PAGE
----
Cisco turns the dream of independent living into a reality for people with diverse abilities
From a reminder to close the fridge, to monitoring fluctuations in room temperature, technology is transforming the lives of the users, families, and carers.
A new partnership between Cisco Canada and York Support Services Network, Reena, META, CLASS, and Creating Alternatives is piloting a fresh approach to enabling people with developmental disabilities, live independently.
The Autonomous Living Project (ALP) is funded by an investment from Cisco’s Country Digital Acceleration Program, with a vision to build sustainable, secure, and inclusive communities, supported by ethical and scalable technology solutions. The Autonomous Living Project’s platform is built on Cisco Webex and provides easy-to-use, high-quality, and secure integrated video calling. The platform lets you view and track your routines and reminders by setting alerts to manage day-to-day tasks. And you can also access emergency support should you need it. The combination of remote monitoring, smart notifications, alert services, and smart device integration gives people with diverse abilities the in-home support they need to be able to live independently.
Some of the most helpful tools are the simple ones, for example, reminders and routines which make it easy to find a recipe, create a shopping list or cook a meal, so that mealtimes become something to look forward to, rather than a chore. The Autonomous Living Project uses Meraki sensors built into the home to tell you when a door opens or closes, if the tap has been left running or the fridge door left open. The sensors even monitor fluctuations in temperature/humidity and movement in the space, to make sure that you are comfortable and cared for overnight. To know that your environment and needs are being managed so carefully and efficiently is hugely reassuring for someone with diverse abilities.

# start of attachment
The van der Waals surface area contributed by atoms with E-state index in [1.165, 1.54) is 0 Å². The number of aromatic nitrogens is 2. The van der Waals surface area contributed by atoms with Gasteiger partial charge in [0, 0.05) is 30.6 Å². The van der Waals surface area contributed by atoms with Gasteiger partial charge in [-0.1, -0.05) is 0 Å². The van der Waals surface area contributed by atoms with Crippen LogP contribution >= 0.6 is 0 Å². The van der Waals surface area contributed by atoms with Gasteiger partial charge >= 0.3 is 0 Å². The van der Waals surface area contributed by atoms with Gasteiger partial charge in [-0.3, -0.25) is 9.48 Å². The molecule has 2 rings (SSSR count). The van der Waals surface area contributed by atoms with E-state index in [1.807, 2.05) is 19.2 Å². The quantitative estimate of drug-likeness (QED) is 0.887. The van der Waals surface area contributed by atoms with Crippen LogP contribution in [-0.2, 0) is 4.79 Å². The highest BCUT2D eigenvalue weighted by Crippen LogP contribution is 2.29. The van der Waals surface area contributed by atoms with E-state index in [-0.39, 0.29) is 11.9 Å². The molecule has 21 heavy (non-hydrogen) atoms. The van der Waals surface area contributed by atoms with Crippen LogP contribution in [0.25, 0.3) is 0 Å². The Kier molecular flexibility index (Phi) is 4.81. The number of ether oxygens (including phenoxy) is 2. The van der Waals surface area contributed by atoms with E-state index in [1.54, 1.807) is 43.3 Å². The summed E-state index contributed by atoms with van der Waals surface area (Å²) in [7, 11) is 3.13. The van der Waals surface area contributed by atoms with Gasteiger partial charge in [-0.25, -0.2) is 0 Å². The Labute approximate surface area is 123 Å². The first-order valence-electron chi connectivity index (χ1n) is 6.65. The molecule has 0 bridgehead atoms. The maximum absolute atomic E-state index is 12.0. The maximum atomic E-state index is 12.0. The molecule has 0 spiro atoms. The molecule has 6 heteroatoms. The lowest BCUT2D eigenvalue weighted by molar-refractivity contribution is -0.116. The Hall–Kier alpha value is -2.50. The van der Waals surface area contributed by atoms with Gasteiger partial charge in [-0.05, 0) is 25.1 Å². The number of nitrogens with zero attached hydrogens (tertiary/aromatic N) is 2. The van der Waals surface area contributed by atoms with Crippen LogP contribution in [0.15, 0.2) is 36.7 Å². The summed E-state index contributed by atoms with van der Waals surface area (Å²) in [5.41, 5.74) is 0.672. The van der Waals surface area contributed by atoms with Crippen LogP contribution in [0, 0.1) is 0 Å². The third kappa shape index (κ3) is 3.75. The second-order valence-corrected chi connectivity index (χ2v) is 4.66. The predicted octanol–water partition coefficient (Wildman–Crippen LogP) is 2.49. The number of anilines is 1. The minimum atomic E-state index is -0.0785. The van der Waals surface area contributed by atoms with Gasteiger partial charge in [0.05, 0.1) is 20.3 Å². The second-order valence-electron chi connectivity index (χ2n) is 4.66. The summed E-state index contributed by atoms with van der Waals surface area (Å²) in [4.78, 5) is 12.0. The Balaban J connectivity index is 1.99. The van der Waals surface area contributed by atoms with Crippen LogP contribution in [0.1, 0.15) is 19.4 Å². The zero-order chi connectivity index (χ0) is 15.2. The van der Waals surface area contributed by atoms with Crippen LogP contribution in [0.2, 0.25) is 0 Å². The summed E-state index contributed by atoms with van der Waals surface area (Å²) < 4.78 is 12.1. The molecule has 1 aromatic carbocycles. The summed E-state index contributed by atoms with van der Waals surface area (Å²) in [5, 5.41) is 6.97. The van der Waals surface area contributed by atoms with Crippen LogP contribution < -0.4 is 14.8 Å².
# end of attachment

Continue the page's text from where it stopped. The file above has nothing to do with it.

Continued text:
“We have a significant opportunity to better include, support and empower those living with diverse abilities by leveraging the power of technology,” said Shannon Leininger, President, Cisco Canada. “Technology can be the enabler for better outcomes for all, and the potential is immeasurable for the Autonomous Living Project to scale and build capacity in developmental services delivery while transforming the lives of the users, families and caregivers.”
“The Autonomous Living Project is shifting the landscape of possibilities for those with diverse abilities and their families,” said Bryan Keshen, CEO, Reena. “Our collective efforts to launch this pilot have focused on putting the experience of the user first and foremost. Cisco’s collaboration technology is fully integrated into users’ daily routines, allowing increased self-reliance and a movement to full citizenship and community inclusion. We’re excited to see the potential of this pilot fully realized by offering more people more independence.”
The ALP could potentially change the lives of more than 300,000 adults in Ontario living with some level of intellectual disability, along with their families, carers, and communities. By providing adaptive, personalized, tools that empower individuals to be more independent, the ALP continues to support Cisco’s vision to create a more inclusive future for all.